Britain To Announce Sweeping Counterterrorism Legislation
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And one of the most controversial decisions a Western nation can make when faced with the kidnapping of its citizens by terrorists is whether to pay a ransom or allow a ransom to be paid. That's among the issues that will be addressed by the British government when it introduces sweeping new counterterrorism legislation tomorrow. From London, reporter Vicki Barker has the story.
VICKI BARKER, BYLINE: The proposed legislation will give British authorities more power to confiscate the passports of anyone they suspect of planning to travel to join or return from Islamist forces in Iraq and Syria. It will require more detailed reporting from airlines, phone companies and Internet service providers. And British Home Secretary Theresa May said the government will also step-up attempts to cut off a major source of funding for terror groups, like the self-declared Islamic State.
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THERESA MAY: The bill will amend existing law to make sure U.K.-based insurance firms do not provide cover for the payment of terrorist ransoms.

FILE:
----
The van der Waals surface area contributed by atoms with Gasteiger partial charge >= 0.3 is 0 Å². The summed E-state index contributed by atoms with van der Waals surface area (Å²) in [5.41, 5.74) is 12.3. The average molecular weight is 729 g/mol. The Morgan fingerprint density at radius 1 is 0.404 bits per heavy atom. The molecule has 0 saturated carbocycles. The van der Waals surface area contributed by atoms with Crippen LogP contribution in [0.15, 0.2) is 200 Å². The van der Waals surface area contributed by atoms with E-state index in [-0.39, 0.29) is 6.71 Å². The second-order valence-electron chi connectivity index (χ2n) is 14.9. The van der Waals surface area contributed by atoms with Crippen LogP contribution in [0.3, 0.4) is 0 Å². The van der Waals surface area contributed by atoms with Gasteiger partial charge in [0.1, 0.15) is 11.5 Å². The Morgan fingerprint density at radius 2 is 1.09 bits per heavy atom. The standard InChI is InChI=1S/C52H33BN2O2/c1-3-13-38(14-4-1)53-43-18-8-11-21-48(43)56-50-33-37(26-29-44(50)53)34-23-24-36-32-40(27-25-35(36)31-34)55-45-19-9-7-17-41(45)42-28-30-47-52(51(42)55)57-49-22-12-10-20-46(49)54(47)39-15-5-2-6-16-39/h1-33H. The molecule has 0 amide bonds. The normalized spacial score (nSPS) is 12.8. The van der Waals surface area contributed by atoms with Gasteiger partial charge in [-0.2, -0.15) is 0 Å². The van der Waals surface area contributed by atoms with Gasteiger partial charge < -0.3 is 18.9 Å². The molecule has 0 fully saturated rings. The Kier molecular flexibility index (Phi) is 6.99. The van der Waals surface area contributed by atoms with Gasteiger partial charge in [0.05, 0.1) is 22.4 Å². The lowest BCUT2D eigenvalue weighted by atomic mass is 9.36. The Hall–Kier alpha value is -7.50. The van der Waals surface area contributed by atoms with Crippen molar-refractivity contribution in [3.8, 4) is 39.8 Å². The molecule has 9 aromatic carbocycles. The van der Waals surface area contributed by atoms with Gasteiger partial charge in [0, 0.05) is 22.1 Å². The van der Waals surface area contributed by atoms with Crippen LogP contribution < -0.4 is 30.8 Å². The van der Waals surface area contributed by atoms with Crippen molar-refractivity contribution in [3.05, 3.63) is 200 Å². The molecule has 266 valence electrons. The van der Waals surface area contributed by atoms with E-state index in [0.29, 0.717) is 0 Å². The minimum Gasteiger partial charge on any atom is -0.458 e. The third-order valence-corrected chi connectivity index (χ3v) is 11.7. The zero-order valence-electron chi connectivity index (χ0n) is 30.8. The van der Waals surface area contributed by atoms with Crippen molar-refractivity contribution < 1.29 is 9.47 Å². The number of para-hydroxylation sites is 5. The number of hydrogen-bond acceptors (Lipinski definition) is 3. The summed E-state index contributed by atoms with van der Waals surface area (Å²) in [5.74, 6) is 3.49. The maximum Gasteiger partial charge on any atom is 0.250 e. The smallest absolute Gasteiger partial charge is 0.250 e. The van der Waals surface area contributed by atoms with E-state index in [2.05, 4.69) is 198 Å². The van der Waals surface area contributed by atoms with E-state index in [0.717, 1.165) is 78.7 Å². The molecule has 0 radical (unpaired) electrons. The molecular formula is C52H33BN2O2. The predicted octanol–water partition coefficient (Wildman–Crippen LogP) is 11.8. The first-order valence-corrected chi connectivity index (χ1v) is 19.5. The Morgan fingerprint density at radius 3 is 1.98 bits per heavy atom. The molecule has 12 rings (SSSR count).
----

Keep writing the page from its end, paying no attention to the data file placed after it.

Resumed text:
BARKER: May cited U.N. estimates that ISIS has raised nearly $44 million from ransom payments in the past 12 months alone. It's already a criminal offense here in Britain to finance terrorism. The new law clarifies that the payment of ransoms falls into that category. London is a major hub for the global insurance industry, but it's not clear whether the law would have much effect beyond Britain's borders. The U.S. and the U.K. are among the few Western governments that are on the record as refusing to ransom their citizens. Michael Winter is a Middle East expert at the Quilliam Foundation, a counterterrorism think tank. He says that in the absence of the Europe-wide ban on ransoms, ISIS leaders are almost certain to order more kidnappings.
MICHAEL WINTER: Their principal stream of income is from oil and gas, but as oil and gas is depleted by coalition airstrikes, there will be a rise in kidnapping for ransom if people do continue to pay money.
BARKER: The new legislation is being launched in the middle of a weeklong government campaign to educate members of the British public about the terror threat and to enlist their help. Three thousand police and security officers are visiting schools, shopping malls, airports and cinemas telling people how to spot if a friend or relative is being radicalized. Theresa May said about five terror plots have been foiled this year alone, 40 since the July 7 bombings in 2005. She also said 77 families have come forward in recent weeks to express fears that their children may have been radicalized. For NPR News, I'm Vicki Barker in London.
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